AMERICAN MARATHONER Meb Keflezihi (center) capped an impressive comeback year by winning today's New York City Marathon. This makes him the first American to win the race since Alberto Salazar won in 1982.
What makes this win all the more special was a very disappointing 2008, which had many saying that the 2004 Olympic silver-medalist's best days were behind him.
I have been following Meb's career from about the time I started running and was excited (and, frankly a bit surprised) to find him among the leaders as the race reached its final stages.
American half marathon record holder Ryan Hall (right) - winner of the U.S. Olympic trials in 2008 - who many thought had a fighting chance of winning the race, finished fourth.
Meb came to the U.S. at the age of 10, fleeing with his parents from his native war-torn Eritrea(1)
Earlier this year, Meb wrote:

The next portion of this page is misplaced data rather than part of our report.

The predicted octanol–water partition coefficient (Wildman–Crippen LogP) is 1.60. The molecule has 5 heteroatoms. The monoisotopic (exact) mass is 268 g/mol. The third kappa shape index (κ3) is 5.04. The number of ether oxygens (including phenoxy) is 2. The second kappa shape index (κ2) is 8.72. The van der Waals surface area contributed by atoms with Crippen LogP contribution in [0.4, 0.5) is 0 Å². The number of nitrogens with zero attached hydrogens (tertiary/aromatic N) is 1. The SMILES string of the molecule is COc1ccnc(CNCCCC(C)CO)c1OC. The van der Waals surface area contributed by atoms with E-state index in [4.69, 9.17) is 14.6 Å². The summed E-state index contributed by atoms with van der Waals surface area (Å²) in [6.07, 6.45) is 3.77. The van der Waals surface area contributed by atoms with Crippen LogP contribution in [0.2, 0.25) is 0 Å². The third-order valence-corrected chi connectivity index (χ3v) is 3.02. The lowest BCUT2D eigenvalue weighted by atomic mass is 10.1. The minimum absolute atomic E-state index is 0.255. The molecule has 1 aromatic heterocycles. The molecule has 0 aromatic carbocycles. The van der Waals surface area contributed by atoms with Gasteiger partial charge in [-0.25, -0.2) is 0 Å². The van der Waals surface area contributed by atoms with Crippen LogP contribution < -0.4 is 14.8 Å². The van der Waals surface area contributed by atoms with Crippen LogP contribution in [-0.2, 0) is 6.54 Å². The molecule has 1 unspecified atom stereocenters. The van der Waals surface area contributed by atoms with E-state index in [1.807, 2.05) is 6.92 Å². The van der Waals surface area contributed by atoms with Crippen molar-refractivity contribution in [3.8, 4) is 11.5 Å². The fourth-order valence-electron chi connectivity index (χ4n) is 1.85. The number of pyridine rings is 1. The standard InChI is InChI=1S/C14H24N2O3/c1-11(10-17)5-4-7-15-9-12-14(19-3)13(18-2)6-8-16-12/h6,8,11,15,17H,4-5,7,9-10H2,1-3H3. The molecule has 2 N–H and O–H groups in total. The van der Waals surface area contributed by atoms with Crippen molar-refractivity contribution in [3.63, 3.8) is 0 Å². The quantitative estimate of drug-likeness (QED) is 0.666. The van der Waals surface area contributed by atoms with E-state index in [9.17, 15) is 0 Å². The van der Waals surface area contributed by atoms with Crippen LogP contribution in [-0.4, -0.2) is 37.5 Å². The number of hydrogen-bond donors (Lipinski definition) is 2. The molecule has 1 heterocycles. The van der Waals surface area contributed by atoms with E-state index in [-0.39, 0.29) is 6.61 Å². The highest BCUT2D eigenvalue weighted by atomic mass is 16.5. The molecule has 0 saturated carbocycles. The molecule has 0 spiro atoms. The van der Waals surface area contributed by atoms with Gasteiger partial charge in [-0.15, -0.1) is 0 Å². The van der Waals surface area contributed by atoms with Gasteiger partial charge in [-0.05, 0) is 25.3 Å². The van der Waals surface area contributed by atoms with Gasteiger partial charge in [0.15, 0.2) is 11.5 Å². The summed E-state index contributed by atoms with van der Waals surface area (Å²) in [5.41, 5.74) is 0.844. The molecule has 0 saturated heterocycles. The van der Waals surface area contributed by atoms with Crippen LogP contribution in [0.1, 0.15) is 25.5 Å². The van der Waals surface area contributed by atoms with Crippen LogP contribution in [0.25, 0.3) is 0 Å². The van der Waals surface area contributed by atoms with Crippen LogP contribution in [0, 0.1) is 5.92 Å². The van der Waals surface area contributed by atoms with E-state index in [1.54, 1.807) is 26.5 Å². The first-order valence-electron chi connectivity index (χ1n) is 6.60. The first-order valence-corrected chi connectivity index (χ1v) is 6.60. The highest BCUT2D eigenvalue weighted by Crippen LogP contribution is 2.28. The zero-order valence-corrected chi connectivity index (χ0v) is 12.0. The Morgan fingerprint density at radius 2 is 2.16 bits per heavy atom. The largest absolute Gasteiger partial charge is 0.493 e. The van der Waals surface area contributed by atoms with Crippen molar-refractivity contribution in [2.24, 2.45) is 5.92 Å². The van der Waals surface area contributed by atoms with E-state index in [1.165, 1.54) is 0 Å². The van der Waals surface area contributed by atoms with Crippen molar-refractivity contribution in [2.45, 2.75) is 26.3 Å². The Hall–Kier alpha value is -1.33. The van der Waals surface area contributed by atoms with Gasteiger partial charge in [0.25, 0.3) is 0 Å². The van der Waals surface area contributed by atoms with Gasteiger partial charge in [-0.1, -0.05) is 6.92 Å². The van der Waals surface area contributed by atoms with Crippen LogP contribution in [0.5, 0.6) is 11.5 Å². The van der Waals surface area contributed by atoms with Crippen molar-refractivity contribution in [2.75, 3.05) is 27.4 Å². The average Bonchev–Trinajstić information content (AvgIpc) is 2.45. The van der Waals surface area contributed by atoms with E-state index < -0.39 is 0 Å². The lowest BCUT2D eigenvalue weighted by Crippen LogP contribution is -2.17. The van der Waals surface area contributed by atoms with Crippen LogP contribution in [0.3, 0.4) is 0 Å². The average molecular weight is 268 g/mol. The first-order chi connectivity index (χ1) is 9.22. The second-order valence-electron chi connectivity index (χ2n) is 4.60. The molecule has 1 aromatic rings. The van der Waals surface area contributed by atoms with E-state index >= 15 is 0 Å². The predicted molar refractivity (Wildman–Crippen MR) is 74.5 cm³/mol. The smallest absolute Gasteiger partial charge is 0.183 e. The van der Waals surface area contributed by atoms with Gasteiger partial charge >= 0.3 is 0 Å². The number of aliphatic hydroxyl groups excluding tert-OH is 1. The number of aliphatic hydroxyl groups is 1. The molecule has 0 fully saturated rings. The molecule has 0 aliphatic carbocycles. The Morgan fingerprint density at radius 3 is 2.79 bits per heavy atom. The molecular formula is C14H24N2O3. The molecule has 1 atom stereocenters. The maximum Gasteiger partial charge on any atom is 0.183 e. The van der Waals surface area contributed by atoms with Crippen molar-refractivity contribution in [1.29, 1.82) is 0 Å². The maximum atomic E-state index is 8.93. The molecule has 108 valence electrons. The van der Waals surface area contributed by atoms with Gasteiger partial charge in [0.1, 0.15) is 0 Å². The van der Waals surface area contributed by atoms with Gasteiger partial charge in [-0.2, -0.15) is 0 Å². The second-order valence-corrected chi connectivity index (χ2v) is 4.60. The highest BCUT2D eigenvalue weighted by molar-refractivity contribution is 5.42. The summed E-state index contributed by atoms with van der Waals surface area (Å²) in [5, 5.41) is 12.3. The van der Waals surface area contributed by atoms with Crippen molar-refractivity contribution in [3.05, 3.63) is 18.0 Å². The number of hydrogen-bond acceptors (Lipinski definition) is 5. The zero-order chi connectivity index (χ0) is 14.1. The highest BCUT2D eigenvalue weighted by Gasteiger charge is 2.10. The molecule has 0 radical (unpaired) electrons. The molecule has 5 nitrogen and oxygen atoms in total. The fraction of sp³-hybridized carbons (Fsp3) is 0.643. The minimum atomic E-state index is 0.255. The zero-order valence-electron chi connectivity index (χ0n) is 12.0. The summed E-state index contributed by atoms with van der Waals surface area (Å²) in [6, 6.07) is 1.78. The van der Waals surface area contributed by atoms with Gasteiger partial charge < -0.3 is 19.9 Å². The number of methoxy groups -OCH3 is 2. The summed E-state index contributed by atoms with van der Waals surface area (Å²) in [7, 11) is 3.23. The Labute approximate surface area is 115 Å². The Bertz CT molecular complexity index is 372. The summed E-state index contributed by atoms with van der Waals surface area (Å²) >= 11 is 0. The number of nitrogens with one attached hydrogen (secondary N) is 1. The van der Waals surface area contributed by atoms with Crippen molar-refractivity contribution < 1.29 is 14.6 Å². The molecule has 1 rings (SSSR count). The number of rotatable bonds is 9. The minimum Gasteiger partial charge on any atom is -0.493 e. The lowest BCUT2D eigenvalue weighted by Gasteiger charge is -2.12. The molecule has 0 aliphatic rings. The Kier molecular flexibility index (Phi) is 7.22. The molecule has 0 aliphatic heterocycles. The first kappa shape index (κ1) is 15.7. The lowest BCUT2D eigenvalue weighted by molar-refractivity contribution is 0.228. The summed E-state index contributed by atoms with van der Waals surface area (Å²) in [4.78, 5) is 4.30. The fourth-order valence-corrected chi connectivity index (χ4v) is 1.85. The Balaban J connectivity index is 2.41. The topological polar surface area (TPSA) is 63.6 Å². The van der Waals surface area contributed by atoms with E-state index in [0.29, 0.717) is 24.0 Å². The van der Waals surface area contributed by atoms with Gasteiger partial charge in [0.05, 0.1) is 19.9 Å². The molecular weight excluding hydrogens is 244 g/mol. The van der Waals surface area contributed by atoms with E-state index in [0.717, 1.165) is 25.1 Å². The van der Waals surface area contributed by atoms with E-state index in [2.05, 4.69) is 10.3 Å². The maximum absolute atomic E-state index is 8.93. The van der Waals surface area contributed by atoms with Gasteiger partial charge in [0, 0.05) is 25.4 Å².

After a big struggle for the whole 2008 year, I committed to getting myself healthy. If I couldn't get healthy, I was ready to retire if it was God's will. I decided to go to Colorado Springs to get healthy. I spent two months there dedicating from 7am to 8 pm to rehabbing and getting stronger. As a professional runner, running is not the only part of the job. Getting healthy and maintaining your health is actually a full-time job that involves the right training, drills, nutrition, rest and education.
I would like to thank God for allowing me to see the bright moment after a dark 2008. I spent a lot time in physical therapy and doctors' offices. These are a runner's least favorite places, but I was able to make great progress and friends. Although there were many moments of frustration, I was okay with all of the rehabilitation because my faith and desire to be obedient on God's will. We all need to realize God loves us 24/7, not only when we are in the best of circumstances. God has been there to support me through the bad times and the good times. God cared for me and did not give up on me, unlike other people... but we'll leave it at that(2).
(1) Cazeneuve, Brian "Out Of Africa: Meb Keflezighi, formerly of Eritrea, heads into the U.S. nationals as America's best at 10,000 meters."